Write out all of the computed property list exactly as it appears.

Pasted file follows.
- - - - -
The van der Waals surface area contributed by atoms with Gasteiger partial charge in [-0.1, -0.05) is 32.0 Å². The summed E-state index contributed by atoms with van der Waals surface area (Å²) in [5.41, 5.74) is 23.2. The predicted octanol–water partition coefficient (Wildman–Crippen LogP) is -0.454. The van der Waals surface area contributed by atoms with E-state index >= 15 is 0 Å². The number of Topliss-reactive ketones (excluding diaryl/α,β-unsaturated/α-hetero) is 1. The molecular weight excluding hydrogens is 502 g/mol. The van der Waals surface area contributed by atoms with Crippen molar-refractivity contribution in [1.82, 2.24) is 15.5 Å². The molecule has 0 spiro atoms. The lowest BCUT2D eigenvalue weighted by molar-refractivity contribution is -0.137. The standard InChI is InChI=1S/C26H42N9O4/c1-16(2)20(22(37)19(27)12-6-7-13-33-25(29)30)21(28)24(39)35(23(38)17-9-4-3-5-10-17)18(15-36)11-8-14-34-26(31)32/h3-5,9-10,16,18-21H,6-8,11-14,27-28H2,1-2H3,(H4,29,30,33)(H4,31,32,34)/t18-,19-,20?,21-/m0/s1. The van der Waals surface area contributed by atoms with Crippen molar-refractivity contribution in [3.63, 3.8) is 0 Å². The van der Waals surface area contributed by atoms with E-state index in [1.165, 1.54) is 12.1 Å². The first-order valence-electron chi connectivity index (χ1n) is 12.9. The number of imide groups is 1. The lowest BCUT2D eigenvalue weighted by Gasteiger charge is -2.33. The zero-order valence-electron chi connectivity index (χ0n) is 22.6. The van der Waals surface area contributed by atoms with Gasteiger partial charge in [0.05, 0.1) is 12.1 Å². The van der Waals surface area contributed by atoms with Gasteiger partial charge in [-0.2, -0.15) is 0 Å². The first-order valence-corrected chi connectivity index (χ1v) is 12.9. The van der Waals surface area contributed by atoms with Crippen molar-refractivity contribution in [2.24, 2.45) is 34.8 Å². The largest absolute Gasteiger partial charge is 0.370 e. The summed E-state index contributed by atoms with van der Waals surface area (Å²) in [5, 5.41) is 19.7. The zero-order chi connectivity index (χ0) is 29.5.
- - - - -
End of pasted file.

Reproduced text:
The van der Waals surface area contributed by atoms with Gasteiger partial charge in [-0.1, -0.05) is 32.0 Å². The summed E-state index contributed by atoms with van der Waals surface area (Å²) in [5.41, 5.74) is 23.2. The predicted octanol–water partition coefficient (Wildman–Crippen LogP) is -0.454. The van der Waals surface area contributed by atoms with E-state index >= 15 is 0 Å². The number of Topliss-reactive ketones (excluding diaryl/α,β-unsaturated/α-hetero) is 1. The molecular weight excluding hydrogens is 502 g/mol. The van der Waals surface area contributed by atoms with Crippen molar-refractivity contribution in [1.82, 2.24) is 15.5 Å². The molecule has 0 spiro atoms. The lowest BCUT2D eigenvalue weighted by molar-refractivity contribution is -0.137. The standard InChI is InChI=1S/C26H42N9O4/c1-16(2)20(22(37)19(27)12-6-7-13-33-25(29)30)21(28)24(39)35(23(38)17-9-4-3-5-10-17)18(15-36)11-8-14-34-26(31)32/h3-5,9-10,16,18-21H,6-8,11-14,27-28H2,1-2H3,(H4,29,30,33)(H4,31,32,34)/t18-,19-,20?,21-/m0/s1. The van der Waals surface area contributed by atoms with Crippen molar-refractivity contribution in [3.63, 3.8) is 0 Å². The van der Waals surface area contributed by atoms with E-state index in [1.165, 1.54) is 12.1 Å². The first-order valence-electron chi connectivity index (χ1n) is 12.9. The number of imide groups is 1. The lowest BCUT2D eigenvalue weighted by Gasteiger charge is -2.33. The zero-order valence-electron chi connectivity index (χ0n) is 22.6. The van der Waals surface area contributed by atoms with Gasteiger partial charge in [0.05, 0.1) is 12.1 Å². The van der Waals surface area contributed by atoms with Gasteiger partial charge in [-0.2, -0.15) is 0 Å². The first-order valence-corrected chi connectivity index (χ1v) is 12.9. The van der Waals surface area contributed by atoms with Crippen molar-refractivity contribution in [2.24, 2.45) is 34.8 Å². The largest absolute Gasteiger partial charge is 0.370 e. The summed E-state index contributed by atoms with van der Waals surface area (Å²) in [5, 5.41) is 19.7. The zero-order chi connectivity index (χ0) is 29.5.